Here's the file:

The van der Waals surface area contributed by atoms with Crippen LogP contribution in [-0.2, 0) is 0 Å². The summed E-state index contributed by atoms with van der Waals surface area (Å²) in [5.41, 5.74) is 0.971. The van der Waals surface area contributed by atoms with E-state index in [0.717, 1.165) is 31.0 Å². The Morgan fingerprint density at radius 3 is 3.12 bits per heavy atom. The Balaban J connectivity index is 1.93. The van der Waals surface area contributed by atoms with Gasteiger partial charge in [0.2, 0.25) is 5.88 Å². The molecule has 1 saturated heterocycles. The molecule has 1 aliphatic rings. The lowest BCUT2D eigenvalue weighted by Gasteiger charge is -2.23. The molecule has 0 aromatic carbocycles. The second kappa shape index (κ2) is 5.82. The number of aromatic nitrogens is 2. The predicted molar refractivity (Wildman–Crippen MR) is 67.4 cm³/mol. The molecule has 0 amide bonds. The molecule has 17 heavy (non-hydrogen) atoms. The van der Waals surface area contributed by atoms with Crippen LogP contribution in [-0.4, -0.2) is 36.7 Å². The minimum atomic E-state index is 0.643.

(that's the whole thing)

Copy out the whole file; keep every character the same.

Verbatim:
The van der Waals surface area contributed by atoms with Crippen LogP contribution in [-0.2, 0) is 0 Å². The summed E-state index contributed by atoms with van der Waals surface area (Å²) in [5.41, 5.74) is 0.971. The van der Waals surface area contributed by atoms with E-state index in [0.717, 1.165) is 31.0 Å². The Morgan fingerprint density at radius 3 is 3.12 bits per heavy atom. The Balaban J connectivity index is 1.93. The van der Waals surface area contributed by atoms with Gasteiger partial charge in [0.2, 0.25) is 5.88 Å². The molecule has 1 saturated heterocycles. The molecule has 1 aliphatic rings. The lowest BCUT2D eigenvalue weighted by Gasteiger charge is -2.23. The molecule has 0 aromatic carbocycles. The second kappa shape index (κ2) is 5.82. The number of aromatic nitrogens is 2. The predicted molar refractivity (Wildman–Crippen MR) is 67.4 cm³/mol. The molecule has 0 amide bonds. The molecule has 17 heavy (non-hydrogen) atoms. The van der Waals surface area contributed by atoms with Crippen LogP contribution in [-0.4, -0.2) is 36.7 Å². The minimum atomic E-state index is 0.643.